It's all done by Mirrors



If you’ve ever watched the local news on ITV, you may have wondered why some news items cover an area far wider than the southern area mapped out by the BBC. I too thought this rather odd until I went on a visit with nine other members of U3A Quester10 to the ITV studios in Whiteley near Fareham.

It turns out that this innocent looking modern office building houses a team of professionals who cover an area stretching from Dorset in the west to Kent in the east and up as far as Oxfordshire in the north. Three separate local news programmes are produced every weekday to cover this large area – and all are hosted by the same two presenters. It is at first a puzzle as to how three programmes, all broadcast at six o’clock, can be introduced by the same people. It only became clear when we saw how two of the three programmes are recorded earlier that afternoon, leaving only one of them going out live.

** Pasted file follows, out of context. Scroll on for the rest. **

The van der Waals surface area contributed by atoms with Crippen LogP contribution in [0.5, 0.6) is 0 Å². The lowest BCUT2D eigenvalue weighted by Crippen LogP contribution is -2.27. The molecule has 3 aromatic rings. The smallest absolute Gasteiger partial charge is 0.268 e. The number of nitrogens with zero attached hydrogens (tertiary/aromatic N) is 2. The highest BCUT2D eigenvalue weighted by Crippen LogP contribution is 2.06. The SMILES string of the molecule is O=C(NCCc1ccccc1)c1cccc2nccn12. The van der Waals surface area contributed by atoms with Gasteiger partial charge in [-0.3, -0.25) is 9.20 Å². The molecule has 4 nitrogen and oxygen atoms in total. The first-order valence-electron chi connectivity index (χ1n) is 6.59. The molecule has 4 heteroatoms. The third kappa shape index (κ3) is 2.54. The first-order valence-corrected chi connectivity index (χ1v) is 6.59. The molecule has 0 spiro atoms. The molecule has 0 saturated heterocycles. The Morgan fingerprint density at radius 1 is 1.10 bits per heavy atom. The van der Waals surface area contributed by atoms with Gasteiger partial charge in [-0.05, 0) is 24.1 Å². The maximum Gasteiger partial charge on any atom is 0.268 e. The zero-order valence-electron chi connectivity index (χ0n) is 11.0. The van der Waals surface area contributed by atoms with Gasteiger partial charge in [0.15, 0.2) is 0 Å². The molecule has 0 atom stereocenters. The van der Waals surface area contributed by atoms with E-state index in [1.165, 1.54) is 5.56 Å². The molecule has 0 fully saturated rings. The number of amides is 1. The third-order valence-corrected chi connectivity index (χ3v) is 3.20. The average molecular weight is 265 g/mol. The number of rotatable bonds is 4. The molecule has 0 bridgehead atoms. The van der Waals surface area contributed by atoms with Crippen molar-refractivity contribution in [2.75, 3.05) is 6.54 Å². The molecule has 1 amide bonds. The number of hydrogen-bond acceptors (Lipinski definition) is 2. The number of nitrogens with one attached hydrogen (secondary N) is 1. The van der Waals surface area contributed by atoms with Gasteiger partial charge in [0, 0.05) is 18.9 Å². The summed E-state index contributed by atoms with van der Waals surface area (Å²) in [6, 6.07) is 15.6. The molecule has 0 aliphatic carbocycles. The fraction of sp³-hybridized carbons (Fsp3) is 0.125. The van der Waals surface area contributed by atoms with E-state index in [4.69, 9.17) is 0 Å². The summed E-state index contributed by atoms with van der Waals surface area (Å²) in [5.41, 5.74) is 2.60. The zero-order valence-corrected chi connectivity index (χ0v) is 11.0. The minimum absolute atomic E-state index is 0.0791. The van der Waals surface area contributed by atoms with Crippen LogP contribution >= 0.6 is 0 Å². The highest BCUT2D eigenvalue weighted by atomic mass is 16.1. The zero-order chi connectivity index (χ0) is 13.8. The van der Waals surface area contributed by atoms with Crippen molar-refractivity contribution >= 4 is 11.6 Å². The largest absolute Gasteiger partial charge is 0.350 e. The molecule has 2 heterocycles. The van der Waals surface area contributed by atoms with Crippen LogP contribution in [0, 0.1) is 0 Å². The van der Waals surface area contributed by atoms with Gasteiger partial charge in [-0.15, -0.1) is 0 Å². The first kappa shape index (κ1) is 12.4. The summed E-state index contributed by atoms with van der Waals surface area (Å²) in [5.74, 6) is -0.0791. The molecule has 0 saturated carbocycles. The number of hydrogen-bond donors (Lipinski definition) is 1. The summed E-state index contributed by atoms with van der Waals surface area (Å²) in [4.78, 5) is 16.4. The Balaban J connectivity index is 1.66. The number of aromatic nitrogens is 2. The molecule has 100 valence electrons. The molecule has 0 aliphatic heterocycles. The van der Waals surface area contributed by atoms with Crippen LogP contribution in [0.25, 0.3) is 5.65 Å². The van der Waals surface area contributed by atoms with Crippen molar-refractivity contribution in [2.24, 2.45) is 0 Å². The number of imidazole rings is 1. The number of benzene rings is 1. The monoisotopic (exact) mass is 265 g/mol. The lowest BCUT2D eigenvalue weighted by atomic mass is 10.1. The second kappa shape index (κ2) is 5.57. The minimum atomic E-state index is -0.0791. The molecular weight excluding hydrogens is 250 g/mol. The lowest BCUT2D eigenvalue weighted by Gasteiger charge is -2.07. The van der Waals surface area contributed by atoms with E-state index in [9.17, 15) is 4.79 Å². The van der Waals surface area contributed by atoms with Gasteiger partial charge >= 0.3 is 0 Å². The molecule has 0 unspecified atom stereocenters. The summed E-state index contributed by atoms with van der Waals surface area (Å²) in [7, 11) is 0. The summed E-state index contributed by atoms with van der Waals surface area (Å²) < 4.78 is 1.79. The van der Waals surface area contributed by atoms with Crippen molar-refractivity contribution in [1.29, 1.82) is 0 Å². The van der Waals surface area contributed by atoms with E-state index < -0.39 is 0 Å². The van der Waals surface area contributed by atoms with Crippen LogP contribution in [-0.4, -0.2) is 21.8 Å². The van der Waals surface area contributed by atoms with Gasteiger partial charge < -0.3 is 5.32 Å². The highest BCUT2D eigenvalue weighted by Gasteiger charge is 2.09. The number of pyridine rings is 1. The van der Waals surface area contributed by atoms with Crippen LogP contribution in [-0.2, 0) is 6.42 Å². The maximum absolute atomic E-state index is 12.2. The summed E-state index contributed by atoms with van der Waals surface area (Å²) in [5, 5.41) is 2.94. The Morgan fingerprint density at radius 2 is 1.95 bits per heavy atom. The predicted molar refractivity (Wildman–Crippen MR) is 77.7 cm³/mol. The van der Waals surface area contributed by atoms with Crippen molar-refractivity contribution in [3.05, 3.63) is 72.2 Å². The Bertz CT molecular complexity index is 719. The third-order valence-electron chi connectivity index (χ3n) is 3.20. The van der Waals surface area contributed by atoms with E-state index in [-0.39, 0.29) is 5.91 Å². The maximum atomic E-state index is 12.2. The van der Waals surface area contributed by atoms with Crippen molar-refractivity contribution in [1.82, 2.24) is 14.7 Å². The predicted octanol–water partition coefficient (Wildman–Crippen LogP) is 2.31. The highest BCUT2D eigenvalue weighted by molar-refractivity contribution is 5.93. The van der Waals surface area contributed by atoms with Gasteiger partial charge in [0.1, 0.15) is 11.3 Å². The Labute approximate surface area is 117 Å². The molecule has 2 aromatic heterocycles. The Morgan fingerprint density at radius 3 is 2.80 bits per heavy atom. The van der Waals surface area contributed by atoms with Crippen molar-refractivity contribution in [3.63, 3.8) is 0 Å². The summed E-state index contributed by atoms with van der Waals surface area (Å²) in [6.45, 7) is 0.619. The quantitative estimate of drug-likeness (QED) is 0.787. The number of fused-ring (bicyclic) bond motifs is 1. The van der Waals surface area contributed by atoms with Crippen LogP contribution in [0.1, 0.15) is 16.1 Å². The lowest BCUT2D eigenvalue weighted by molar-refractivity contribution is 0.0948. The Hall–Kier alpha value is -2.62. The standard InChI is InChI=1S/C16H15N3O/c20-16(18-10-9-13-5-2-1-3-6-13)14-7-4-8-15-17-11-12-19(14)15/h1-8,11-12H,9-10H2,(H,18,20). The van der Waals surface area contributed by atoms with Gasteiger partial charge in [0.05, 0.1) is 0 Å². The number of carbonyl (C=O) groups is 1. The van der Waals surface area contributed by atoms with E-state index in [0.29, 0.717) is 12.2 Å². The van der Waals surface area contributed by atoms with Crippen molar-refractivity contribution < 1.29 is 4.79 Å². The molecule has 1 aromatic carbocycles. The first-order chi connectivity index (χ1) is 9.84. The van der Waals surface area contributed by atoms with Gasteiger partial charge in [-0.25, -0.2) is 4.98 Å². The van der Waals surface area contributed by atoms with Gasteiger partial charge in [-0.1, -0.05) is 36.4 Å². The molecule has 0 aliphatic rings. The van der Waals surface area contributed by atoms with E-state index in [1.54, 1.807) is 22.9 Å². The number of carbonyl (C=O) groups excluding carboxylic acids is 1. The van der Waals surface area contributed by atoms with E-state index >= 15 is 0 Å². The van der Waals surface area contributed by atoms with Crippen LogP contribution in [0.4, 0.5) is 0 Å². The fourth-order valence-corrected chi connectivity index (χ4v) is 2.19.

Sometimes two of the three areas have a common story and in those instances transmission comes together at a pre-arranged time with recorded news changing to a live presentation. It all necessitates complex scheduling, split second timing and a team of around ten people working feverishly behind the scenes during the broadcast to make sure it all goes without a hitch.

So when a presenter says “Joining us in the studio we have Mr X ….” Mr X is probably miles away, having recorded his contribution earlier that afternoon. Even the weather girl records her presentations of maps and charts in advance, calmly remaining seated in her studio chair whilst the forecast is transmitted. Yes, it’s all done by mirrors but with such precision that you really cannot be sure if what you see at home is live or recorded. It all feels live - and maybe that’s what matters.


Vernon Tottle